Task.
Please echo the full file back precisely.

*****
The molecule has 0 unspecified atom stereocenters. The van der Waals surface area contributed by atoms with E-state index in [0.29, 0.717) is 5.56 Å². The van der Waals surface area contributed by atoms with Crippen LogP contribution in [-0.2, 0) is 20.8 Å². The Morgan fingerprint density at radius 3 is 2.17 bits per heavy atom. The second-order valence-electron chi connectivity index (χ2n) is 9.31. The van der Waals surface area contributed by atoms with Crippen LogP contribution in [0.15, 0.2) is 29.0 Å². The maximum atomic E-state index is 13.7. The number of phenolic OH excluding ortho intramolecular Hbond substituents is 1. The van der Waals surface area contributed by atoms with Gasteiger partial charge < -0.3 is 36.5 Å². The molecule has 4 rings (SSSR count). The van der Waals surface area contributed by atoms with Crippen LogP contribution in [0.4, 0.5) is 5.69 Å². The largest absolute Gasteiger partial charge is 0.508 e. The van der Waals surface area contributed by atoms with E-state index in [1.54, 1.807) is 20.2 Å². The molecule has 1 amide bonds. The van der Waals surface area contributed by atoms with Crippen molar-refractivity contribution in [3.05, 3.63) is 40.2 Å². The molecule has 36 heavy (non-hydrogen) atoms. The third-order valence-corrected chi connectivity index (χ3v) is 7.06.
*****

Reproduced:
The molecule has 0 unspecified atom stereocenters. The van der Waals surface area contributed by atoms with E-state index in [0.29, 0.717) is 5.56 Å². The van der Waals surface area contributed by atoms with Crippen LogP contribution in [-0.2, 0) is 20.8 Å². The Morgan fingerprint density at radius 3 is 2.17 bits per heavy atom. The second-order valence-electron chi connectivity index (χ2n) is 9.31. The van der Waals surface area contributed by atoms with Crippen LogP contribution in [0.15, 0.2) is 29.0 Å². The maximum atomic E-state index is 13.7. The number of phenolic OH excluding ortho intramolecular Hbond substituents is 1. The van der Waals surface area contributed by atoms with Gasteiger partial charge < -0.3 is 36.5 Å². The molecule has 4 rings (SSSR count). The van der Waals surface area contributed by atoms with Crippen LogP contribution in [0.4, 0.5) is 5.69 Å². The largest absolute Gasteiger partial charge is 0.508 e. The van der Waals surface area contributed by atoms with E-state index in [1.54, 1.807) is 20.2 Å². The molecule has 1 amide bonds. The van der Waals surface area contributed by atoms with Crippen molar-refractivity contribution in [3.05, 3.63) is 40.2 Å². The molecule has 36 heavy (non-hydrogen) atoms. The third-order valence-corrected chi connectivity index (χ3v) is 7.06.